Another reviewer panned this book because of "inaccurate" spellings in the guide. On page 381, the author discusses the problems caused by multiple methods of writing Chinese in Roman characters, and points out that for in this guide they use Hanyu Pinyin along with Mandarin Script. Hanyu spelling won't always match what you see, and that is confusing, but from my perspective, the problem is the lack of standards in Taiwan, not LPT errors.
BTW, I have found that some Taiwanese can also speak some Japanese.
I have spent a lot of time all over Asia and have visited Taiwan about five times from 2001-2010, mostly Taipei for business, but I have taken some time to visit other parts. I have used LPT 2004 and RGT 2007 during these trips.
This book is an solid improvement over the 2007 edition, and it's miles above the 2004 edition. It's better organized, contains an improved variety of activities, and is packed with cultural information lacking in previous editions. I especially like the opening pages showing 20 highlights. I found the information up to date and well researched, particularly given that Typhoon Morakot had caused many places in the 2007 edition to close or be altered. Lots of new insights and ideas have been added for a better appreciation of what Taiwan has to offer the visitor.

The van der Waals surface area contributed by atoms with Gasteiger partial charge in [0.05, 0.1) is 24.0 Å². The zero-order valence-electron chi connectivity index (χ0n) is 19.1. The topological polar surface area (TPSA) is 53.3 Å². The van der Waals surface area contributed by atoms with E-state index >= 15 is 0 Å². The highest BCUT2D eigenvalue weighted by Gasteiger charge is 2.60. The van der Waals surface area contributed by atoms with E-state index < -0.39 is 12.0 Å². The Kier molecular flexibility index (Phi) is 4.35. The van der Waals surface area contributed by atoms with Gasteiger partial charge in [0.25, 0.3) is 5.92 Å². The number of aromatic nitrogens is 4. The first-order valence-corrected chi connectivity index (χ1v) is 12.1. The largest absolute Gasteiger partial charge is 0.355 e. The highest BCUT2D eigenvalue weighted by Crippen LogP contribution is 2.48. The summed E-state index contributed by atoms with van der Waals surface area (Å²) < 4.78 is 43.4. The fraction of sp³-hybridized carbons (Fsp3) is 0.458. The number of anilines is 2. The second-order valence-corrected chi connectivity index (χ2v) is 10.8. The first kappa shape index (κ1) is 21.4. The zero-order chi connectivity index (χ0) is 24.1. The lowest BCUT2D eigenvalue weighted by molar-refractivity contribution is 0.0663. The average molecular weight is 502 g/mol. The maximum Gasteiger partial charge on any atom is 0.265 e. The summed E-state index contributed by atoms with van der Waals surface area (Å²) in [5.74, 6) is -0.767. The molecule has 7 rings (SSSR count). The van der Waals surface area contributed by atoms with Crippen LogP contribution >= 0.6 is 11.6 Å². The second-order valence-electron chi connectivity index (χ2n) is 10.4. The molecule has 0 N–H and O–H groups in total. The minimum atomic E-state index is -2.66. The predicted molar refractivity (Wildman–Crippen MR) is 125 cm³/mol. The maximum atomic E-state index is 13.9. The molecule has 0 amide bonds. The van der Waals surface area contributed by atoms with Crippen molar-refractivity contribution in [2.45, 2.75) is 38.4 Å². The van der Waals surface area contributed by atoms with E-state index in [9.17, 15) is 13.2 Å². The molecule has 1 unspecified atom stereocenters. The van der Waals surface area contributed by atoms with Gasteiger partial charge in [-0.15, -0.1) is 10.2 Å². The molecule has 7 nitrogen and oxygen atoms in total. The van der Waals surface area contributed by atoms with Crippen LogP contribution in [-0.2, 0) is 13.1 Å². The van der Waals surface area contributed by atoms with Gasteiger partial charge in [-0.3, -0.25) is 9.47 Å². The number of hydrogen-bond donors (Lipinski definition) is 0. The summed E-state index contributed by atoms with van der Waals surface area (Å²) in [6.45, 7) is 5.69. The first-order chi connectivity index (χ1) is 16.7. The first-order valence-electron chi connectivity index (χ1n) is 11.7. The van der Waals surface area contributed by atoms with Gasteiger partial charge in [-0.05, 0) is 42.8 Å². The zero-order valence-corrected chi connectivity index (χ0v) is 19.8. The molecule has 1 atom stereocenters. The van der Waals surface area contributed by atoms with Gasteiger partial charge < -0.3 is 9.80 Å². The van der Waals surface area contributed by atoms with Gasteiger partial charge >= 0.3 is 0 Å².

I found the information for Taipei City to be not as well researched as the rest of Taiwan was. For instance, I saw some inaccuracies regarding Taipei taxi fares. As it currently stands, night rates come into effect at 11:00pm, not midnight; indeed, 11:00pm has been the cutoff time for decades. Also, the day rate is what the night rate was before the fall of 2008: taxi drivers now press the right-hand button day and night, but at night they charge an additional NT$20.